baz($intermediate_2);
    };
type code is something I use quite a lot to be able to name the intermediates while keeping them from escaping into the containing scope. So

    let thing = do {
      let intermediate_1 = foo(...);
      let intermediate_2 = bar(intermediate_1, ...);
      baz(intermediate_2);
    };
is going to make me a very happy camper.

My other major irritation these days is that 'let' is a statement in JS, whereas 'my' is an expression in perl, and I'm very used to writing

    if (my $token = $user->admin_token) {
      ...
    }
and similar constructs. In JS currently I have to write

    let token;
    if (token = user.admin_token()) {
      ...
    }
(and wrap that entire construct in its own block if I don't want the 'token' variable to continue to exist afterwards, which generally I don't)

The javascript-viable version of that is probably to have a special cased 'if let' just like 'for let' was added already.

I'm unaware of a proposal for that - yet.

Though the 'match' proposal currently in flight IIRC assumes 'do BLOCK' is available, and that will probably give me something sufficient to stop grumbling about that one.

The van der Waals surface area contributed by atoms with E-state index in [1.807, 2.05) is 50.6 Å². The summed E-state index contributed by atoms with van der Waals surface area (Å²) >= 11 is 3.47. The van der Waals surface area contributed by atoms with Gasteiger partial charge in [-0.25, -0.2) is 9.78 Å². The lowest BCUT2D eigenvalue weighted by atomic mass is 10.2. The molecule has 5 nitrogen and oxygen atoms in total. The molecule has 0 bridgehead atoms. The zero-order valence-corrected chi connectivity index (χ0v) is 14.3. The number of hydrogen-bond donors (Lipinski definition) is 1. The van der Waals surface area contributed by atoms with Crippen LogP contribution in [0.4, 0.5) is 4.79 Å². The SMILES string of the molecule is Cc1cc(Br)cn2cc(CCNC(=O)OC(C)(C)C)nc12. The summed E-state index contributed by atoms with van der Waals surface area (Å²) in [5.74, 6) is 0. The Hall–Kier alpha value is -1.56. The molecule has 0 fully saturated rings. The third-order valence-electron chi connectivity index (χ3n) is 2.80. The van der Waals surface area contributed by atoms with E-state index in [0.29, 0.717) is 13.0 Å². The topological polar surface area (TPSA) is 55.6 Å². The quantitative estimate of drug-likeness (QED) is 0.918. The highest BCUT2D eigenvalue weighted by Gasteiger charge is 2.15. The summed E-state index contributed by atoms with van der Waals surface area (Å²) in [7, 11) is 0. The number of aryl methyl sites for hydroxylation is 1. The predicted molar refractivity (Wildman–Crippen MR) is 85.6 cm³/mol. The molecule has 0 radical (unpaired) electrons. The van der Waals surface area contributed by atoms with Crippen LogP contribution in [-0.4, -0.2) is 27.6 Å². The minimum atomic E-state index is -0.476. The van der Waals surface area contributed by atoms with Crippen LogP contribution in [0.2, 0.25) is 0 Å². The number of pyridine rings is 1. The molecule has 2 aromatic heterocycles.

(learning lisp, then applying the same "lexically scope as tight as possible" aesthetic I developed there to my perl code, then trying to use ... pretty much anything else ... has been an irritating experience on occasion ;)


I got less of a "Javascript got good", and more of a "Javascript got less unbearably bad" from this article. It is still a travesty that Javascript. alone is the language of the web (sans transpilation).


It is no longer. WebAssembly is now - with reference types and GC - fully usable.


Not really; DOM API still absent, calling between modules has high overhead, etc.

It's close though.

Reducing module to module call overhead is important for being able to split larger WASM applications without needing to do so by performance boundary rather than logical or other optimised boundary calc. Doing this properly probably means a proper dynamic linking approach or something but I'm no expert.